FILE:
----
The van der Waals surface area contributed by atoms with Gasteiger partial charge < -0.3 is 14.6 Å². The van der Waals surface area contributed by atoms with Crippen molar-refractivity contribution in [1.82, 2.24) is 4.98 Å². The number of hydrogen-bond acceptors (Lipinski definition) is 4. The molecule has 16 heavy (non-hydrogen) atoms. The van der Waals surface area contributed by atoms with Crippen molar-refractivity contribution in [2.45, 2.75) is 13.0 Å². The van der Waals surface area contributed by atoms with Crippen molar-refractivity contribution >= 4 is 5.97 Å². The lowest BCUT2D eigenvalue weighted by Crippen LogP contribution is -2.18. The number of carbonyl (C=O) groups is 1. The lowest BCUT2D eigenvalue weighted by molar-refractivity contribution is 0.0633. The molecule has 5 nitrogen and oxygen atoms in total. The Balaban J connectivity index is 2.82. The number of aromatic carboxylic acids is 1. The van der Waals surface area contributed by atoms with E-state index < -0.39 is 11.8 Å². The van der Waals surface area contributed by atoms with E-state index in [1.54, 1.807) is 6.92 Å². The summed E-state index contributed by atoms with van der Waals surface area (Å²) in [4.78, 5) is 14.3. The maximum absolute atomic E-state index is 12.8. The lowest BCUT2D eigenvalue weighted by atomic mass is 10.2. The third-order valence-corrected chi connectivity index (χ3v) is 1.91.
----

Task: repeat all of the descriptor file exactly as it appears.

The van der Waals surface area contributed by atoms with Gasteiger partial charge < -0.3 is 14.6 Å². The van der Waals surface area contributed by atoms with Crippen molar-refractivity contribution in [1.82, 2.24) is 4.98 Å². The number of hydrogen-bond acceptors (Lipinski definition) is 4. The molecule has 16 heavy (non-hydrogen) atoms. The van der Waals surface area contributed by atoms with Crippen molar-refractivity contribution in [2.45, 2.75) is 13.0 Å². The van der Waals surface area contributed by atoms with Crippen molar-refractivity contribution >= 4 is 5.97 Å². The lowest BCUT2D eigenvalue weighted by Crippen LogP contribution is -2.18. The number of carbonyl (C=O) groups is 1. The lowest BCUT2D eigenvalue weighted by molar-refractivity contribution is 0.0633. The molecule has 5 nitrogen and oxygen atoms in total. The Balaban J connectivity index is 2.82. The number of aromatic carboxylic acids is 1. The van der Waals surface area contributed by atoms with E-state index < -0.39 is 11.8 Å². The van der Waals surface area contributed by atoms with E-state index in [1.54, 1.807) is 6.92 Å². The summed E-state index contributed by atoms with van der Waals surface area (Å²) in [4.78, 5) is 14.3. The maximum absolute atomic E-state index is 12.8. The lowest BCUT2D eigenvalue weighted by atomic mass is 10.2. The third-order valence-corrected chi connectivity index (χ3v) is 1.91.